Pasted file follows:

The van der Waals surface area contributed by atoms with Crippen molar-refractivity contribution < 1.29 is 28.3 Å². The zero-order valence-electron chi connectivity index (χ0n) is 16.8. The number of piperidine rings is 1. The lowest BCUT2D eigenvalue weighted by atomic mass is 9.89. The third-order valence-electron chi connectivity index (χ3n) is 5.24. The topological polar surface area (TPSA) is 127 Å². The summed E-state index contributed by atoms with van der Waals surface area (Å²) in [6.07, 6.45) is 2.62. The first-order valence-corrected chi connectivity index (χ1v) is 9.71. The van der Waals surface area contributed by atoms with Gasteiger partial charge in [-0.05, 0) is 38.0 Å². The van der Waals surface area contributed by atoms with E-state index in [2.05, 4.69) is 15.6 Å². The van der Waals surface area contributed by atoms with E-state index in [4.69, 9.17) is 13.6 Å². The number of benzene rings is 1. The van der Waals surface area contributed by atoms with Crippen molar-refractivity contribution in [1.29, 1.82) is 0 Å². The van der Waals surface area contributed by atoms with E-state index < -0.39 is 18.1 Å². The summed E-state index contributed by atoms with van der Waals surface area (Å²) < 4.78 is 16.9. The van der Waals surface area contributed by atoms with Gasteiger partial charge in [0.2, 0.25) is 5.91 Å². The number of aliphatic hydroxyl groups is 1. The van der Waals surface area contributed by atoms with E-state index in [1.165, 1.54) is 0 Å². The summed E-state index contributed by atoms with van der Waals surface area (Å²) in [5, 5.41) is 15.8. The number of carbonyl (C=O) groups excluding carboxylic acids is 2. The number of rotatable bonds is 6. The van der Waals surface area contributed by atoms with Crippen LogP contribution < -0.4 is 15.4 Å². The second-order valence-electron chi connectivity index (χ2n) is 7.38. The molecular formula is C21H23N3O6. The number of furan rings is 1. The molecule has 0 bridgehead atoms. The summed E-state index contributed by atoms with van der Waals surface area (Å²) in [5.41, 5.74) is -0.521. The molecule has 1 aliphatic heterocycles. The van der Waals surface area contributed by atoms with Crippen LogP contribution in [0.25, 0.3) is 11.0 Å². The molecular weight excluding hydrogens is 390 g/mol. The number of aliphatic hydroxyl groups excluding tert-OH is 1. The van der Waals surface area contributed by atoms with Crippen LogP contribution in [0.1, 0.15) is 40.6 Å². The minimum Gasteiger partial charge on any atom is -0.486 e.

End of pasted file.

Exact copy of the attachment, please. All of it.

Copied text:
The van der Waals surface area contributed by atoms with Crippen molar-refractivity contribution < 1.29 is 28.3 Å². The zero-order valence-electron chi connectivity index (χ0n) is 16.8. The number of piperidine rings is 1. The lowest BCUT2D eigenvalue weighted by atomic mass is 9.89. The third-order valence-electron chi connectivity index (χ3n) is 5.24. The topological polar surface area (TPSA) is 127 Å². The summed E-state index contributed by atoms with van der Waals surface area (Å²) in [6.07, 6.45) is 2.62. The first-order valence-corrected chi connectivity index (χ1v) is 9.71. The van der Waals surface area contributed by atoms with Gasteiger partial charge in [-0.05, 0) is 38.0 Å². The van der Waals surface area contributed by atoms with E-state index in [2.05, 4.69) is 15.6 Å². The van der Waals surface area contributed by atoms with E-state index in [4.69, 9.17) is 13.6 Å². The number of benzene rings is 1. The van der Waals surface area contributed by atoms with Crippen molar-refractivity contribution in [1.29, 1.82) is 0 Å². The van der Waals surface area contributed by atoms with E-state index < -0.39 is 18.1 Å². The summed E-state index contributed by atoms with van der Waals surface area (Å²) < 4.78 is 16.9. The van der Waals surface area contributed by atoms with Gasteiger partial charge in [0.2, 0.25) is 5.91 Å². The number of aliphatic hydroxyl groups is 1. The van der Waals surface area contributed by atoms with E-state index in [1.165, 1.54) is 0 Å². The summed E-state index contributed by atoms with van der Waals surface area (Å²) in [5, 5.41) is 15.8. The number of carbonyl (C=O) groups excluding carboxylic acids is 2. The number of rotatable bonds is 6. The van der Waals surface area contributed by atoms with Crippen LogP contribution < -0.4 is 15.4 Å². The second-order valence-electron chi connectivity index (χ2n) is 7.38. The molecular formula is C21H23N3O6. The number of furan rings is 1. The molecule has 0 bridgehead atoms. The summed E-state index contributed by atoms with van der Waals surface area (Å²) in [5.41, 5.74) is -0.521. The molecule has 1 aliphatic heterocycles. The van der Waals surface area contributed by atoms with Crippen LogP contribution in [0.25, 0.3) is 11.0 Å². The molecular weight excluding hydrogens is 390 g/mol. The number of aliphatic hydroxyl groups excluding tert-OH is 1. The van der Waals surface area contributed by atoms with Crippen LogP contribution in [0.1, 0.15) is 40.6 Å². The minimum Gasteiger partial charge on any atom is -0.486 e.